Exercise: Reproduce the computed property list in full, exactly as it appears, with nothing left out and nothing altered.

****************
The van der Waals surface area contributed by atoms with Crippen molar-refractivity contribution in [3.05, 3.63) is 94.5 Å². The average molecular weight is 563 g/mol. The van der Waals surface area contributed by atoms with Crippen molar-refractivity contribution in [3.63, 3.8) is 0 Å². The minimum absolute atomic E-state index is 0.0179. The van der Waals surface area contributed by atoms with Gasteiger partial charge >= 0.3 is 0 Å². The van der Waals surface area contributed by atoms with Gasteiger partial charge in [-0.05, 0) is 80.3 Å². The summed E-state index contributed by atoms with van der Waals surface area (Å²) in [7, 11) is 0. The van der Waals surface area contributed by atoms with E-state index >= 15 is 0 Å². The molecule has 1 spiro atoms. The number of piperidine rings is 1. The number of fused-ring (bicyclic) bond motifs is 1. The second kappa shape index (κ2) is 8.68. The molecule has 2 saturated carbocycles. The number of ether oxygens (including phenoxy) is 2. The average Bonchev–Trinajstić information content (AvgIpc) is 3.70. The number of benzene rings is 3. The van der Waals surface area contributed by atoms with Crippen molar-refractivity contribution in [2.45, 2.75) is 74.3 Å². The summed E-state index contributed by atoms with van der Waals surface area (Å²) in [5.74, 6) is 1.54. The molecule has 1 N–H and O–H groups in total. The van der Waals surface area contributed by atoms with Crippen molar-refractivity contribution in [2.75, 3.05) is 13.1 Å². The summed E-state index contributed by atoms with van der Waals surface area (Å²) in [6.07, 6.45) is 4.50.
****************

The van der Waals surface area contributed by atoms with Crippen molar-refractivity contribution in [3.05, 3.63) is 94.5 Å². The average molecular weight is 563 g/mol. The van der Waals surface area contributed by atoms with Crippen molar-refractivity contribution in [3.63, 3.8) is 0 Å². The minimum absolute atomic E-state index is 0.0179. The van der Waals surface area contributed by atoms with Gasteiger partial charge >= 0.3 is 0 Å². The van der Waals surface area contributed by atoms with Gasteiger partial charge in [-0.05, 0) is 80.3 Å². The summed E-state index contributed by atoms with van der Waals surface area (Å²) in [7, 11) is 0. The van der Waals surface area contributed by atoms with E-state index >= 15 is 0 Å². The molecule has 1 spiro atoms. The number of piperidine rings is 1. The number of fused-ring (bicyclic) bond motifs is 1. The second kappa shape index (κ2) is 8.68. The molecule has 2 saturated carbocycles. The number of ether oxygens (including phenoxy) is 2. The average Bonchev–Trinajstić information content (AvgIpc) is 3.70. The number of benzene rings is 3. The van der Waals surface area contributed by atoms with Crippen molar-refractivity contribution in [2.45, 2.75) is 74.3 Å². The summed E-state index contributed by atoms with van der Waals surface area (Å²) in [5.74, 6) is 1.54. The molecule has 1 N–H and O–H groups in total. The van der Waals surface area contributed by atoms with Crippen molar-refractivity contribution in [2.75, 3.05) is 13.1 Å². The summed E-state index contributed by atoms with van der Waals surface area (Å²) in [6.07, 6.45) is 4.50.